Core Rotation Sites

Boston Medical Center

Boston Medical Center (BMC) is an academic hospital with 496 inpatient beds and a full spectrum of outpatient services. BMC was formed in 1996 from the merger of University Hospital and Boston City Hospital. The merger brought together a public hospital and a private academic hospital. The culture born from this merger maintains a commitment to service for the people of Boston regardless of social status or ability to pay. The patient population ranges from patients with full private insurance to homeless patients with public or no insurance. The diversity of the patient population is remarkably broad and the commitment to “exceptional care without exception” remarkably strong. The majority of training takes place at Boston Medical Center, which is also the major training site for the Psychosomatic Medicine Fellows.  Residents work in a collegial environment of medical education and training with colleagues in all medical and surgical specialties. Residents have training experiences in the new and expanded Psychiatry Emergency area of the Emergency Room, a level one trauma center. The Psychiatric Emergency Team is the lead in the Boston Emergency Service Team that serves the greater Boston area. Residents are part of the Consultation-Liaison Team, a busy service that is highly valued by the medical/surgical teams who treat a population with many psychosocial concerns. The outpatient Behavioral Health Service is a very busy full service outpatient clinic where residents begin treating outpatients with psychotherapy and/or psychopharmacotherapy in the second year and continue through the completion of training. Fourth year electives in clinic and research are valued options for residents.

 

VA Boston Healthcare System

The VA Boston Healthcare System grew from the merger of 3 veteran hospitals to create a larger, integrated healthcare systems for veterans in Boston and surrounding suburbs extending through the south and southeastern parts of Massachusetts. Today, the VA Boston Healthcare System has 3 campuses: Jamaica Plain, West Roxbury and Brockton, and a series of Community Based Outpatient Clinics (CBOC).  The Boston University Psychiatry Residency Program has training on the Jamaica Plain and West Roxbury campuses and in the CBOC located in the historic North End.  Outpatient Primary Care medicine, Cognitive Behavioral Clinic, and fourth year electives at the National Centers for PTSD take place on the Jamaica Plain campus.  Consultation-Liaison psychiatry, Integrated Care, and night float rotations are on the West Roxbury Campus, the primary site for medical and surgical care of veterans in the VA Boston Healthcare System. The West Roxbury campus is a major training site for the Psychosomatic Medicine and Addiction Psychiatry Fellowship programs.  The North End CBOC is a training site for third and fourth year residents for long-term treatment of veterans with psychiatric illness and substance use disorders and in specialized programs such as Schizophrenia. This CBOC is a major training site for the Addiction Psychiatry Fellowship where fellows and residents are taught by a team led by one of the leading national experts in Addiction Psychiatry, John Renner MD.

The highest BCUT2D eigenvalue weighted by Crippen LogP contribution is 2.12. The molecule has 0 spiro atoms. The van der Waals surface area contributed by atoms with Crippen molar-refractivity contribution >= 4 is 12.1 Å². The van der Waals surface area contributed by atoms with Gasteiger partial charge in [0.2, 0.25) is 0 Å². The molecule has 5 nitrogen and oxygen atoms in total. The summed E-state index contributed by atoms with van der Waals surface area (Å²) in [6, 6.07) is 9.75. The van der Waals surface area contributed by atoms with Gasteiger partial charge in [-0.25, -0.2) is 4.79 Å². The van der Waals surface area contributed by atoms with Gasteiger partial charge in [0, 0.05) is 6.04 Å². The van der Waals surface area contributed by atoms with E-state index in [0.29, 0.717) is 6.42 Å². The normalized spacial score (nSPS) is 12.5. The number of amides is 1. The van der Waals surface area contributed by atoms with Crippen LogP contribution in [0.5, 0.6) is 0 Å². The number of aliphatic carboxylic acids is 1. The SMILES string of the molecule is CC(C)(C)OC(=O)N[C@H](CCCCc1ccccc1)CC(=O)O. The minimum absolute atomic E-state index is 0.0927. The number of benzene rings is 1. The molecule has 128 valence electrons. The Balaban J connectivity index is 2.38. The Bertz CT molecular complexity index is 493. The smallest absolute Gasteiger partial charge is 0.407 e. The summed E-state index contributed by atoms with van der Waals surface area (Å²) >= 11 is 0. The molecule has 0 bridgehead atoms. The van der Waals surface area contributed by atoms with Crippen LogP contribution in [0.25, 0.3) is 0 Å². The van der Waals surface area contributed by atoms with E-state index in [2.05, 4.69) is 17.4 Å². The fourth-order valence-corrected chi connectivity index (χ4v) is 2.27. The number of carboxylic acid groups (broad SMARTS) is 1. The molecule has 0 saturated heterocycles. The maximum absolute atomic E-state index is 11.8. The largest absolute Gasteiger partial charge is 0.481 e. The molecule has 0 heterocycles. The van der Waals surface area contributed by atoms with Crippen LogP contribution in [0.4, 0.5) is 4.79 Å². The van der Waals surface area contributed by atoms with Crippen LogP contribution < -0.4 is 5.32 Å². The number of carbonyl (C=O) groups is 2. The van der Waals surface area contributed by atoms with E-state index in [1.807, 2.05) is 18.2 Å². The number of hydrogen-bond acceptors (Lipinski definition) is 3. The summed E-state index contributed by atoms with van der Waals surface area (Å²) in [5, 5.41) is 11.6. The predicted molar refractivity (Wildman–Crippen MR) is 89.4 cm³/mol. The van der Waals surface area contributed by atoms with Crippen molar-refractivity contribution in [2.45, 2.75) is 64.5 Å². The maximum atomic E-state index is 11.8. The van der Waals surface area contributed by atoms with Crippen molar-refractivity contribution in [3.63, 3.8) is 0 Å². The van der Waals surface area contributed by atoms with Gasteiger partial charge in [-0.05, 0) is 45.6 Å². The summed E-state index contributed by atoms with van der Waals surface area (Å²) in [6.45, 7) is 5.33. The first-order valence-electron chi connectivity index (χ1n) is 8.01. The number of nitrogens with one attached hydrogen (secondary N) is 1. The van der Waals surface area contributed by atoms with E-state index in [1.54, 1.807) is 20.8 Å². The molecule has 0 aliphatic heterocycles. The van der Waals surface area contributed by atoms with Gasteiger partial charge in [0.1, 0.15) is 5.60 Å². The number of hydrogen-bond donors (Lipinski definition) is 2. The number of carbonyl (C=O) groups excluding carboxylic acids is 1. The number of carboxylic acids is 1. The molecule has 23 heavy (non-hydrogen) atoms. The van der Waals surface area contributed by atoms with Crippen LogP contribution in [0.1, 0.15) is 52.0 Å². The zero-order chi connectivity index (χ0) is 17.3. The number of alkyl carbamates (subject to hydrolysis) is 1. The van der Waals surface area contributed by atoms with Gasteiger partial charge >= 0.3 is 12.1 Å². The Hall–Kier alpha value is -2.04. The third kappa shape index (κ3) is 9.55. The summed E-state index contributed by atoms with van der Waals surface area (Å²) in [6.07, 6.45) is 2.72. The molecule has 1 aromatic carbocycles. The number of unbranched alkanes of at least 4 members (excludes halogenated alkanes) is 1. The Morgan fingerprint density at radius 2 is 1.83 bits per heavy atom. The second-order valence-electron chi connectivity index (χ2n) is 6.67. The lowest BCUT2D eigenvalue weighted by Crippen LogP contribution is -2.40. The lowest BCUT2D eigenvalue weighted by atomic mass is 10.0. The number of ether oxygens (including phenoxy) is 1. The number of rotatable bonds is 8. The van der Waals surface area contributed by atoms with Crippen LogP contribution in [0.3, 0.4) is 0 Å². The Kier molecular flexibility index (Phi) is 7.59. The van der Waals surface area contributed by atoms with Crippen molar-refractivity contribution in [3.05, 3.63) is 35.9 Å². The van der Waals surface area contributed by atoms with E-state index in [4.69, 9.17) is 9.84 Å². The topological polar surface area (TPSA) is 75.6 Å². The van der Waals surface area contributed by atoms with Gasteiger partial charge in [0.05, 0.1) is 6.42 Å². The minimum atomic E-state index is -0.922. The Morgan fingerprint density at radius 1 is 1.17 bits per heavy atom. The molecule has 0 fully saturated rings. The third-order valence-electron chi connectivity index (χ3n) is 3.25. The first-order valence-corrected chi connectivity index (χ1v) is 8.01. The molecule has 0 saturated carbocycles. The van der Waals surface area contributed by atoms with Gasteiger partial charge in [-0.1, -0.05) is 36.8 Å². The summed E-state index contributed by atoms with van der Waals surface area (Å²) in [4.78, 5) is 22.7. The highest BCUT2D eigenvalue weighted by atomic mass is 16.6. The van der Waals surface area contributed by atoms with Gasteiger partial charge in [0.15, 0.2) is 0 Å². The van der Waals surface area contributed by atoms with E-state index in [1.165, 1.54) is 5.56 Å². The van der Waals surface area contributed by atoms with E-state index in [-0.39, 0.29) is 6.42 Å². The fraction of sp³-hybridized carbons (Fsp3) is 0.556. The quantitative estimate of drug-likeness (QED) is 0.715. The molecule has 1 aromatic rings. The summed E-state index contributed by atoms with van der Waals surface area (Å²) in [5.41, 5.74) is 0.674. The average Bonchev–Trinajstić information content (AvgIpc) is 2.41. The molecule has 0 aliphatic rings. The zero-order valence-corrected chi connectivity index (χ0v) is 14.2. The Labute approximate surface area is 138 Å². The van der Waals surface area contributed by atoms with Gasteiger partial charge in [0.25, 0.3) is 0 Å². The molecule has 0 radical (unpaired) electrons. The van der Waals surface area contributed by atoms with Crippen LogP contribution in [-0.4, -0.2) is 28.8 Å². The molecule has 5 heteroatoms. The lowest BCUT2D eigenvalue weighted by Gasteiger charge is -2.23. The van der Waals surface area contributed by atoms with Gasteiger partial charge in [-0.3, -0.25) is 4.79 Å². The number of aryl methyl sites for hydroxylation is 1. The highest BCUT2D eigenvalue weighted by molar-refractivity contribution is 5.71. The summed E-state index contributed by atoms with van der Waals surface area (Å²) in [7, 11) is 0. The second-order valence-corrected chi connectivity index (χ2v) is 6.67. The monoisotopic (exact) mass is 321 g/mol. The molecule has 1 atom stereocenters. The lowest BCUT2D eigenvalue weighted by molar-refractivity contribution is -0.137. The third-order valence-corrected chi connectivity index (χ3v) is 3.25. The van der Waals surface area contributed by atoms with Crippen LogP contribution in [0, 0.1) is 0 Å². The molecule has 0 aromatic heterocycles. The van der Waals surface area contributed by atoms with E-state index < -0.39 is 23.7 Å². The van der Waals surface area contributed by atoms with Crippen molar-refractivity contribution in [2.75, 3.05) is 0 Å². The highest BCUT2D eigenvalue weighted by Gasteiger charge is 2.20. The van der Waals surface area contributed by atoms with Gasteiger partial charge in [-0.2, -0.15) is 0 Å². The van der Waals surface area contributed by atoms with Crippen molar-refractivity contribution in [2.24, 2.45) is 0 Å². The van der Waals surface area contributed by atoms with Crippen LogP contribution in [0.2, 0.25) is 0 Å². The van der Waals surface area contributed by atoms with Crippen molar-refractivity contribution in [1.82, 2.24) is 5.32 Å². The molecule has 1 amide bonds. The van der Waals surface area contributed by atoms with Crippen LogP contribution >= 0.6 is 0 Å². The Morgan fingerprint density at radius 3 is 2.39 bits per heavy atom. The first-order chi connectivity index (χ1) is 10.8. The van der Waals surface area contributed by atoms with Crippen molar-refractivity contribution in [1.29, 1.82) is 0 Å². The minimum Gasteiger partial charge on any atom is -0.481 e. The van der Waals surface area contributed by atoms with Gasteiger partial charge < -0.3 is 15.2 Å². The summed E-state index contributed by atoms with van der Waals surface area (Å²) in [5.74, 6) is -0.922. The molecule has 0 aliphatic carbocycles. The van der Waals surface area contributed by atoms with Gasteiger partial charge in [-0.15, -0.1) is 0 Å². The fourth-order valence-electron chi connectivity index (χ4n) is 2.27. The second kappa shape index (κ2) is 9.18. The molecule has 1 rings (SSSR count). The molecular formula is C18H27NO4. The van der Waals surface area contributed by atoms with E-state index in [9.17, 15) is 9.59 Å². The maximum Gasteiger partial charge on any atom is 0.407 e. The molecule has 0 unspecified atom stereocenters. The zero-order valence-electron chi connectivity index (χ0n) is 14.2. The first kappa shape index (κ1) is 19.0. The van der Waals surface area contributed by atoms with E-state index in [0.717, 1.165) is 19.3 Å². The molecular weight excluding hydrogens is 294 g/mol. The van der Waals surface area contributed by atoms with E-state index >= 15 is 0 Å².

Edith Nourse Rogers Memorial Veterans Hospital / Bedford VA

Edith Nourse Rogers began a long career of service to veterans during the First World War when she volunteered with the Red Cross in France and at the Walter Reed Army Hospital in Washington, where her husband was a United States Representative from Massachusetts. At various times, she held the post of inspector of new Veterans Administration hospitals and served as a member of the electoral college, but after her husband died and she was herself elected to Congress for 35 continuous years, she became primarily known for her effective support of veterans’ legislation and her advocacy for military auxiliary organizations and for female members of the military. The veterans’ hospital that bears her name today is located in Bedford, Massachusetts, about 16 miles northwest of Boston in an area surrounded by woods and a golf course, and accessible by bus and by car. The hospital maintains active medical and psychiatric outpatient clinics. Inpatient units are primarily psychiatric, with the exception of medical geriatric and nursing wards. The Geriatric Research and Education Clinical Center (GRECC) is located at Bedford VA providing additional learning opportunities in Geriatric Psychiatry. Many of the Psychiatry Faculty have added qualifications in Geriatric Psychiatry. First year residents learn inpatient psychiatry on an acute general unit. Second year residents train in geriatric psychiatry and a successful Integrated Care rotation in a general medicine clinic. We have developed a successful Integrated Care rotation (required second year and elective fourth year) where residents and an attending psychiatrist are embedded in a primary care clinic with other behavioral health clinicians to prepare residents for future systems of clinical practice. A second year rotation and fourth year elective on the Interprofessional Psychiatry Team provides a learning experience as a team member and leader in the care of patients working with psychologists, social workers, nurses, physician assistants, and peer counselors to provide optimal care for veterans though a number of outreach services, including Telepsychiatry. Bedford VA Department of Psychiatry is a national leader in the use of Telepsychiatry. These two training experiences are designed to teach residents the essential skills and knowledge for the future of clinical practice of psychiatry. Bedford VA is a training site for the Residency Program and Addiction Psychiatry Fellows.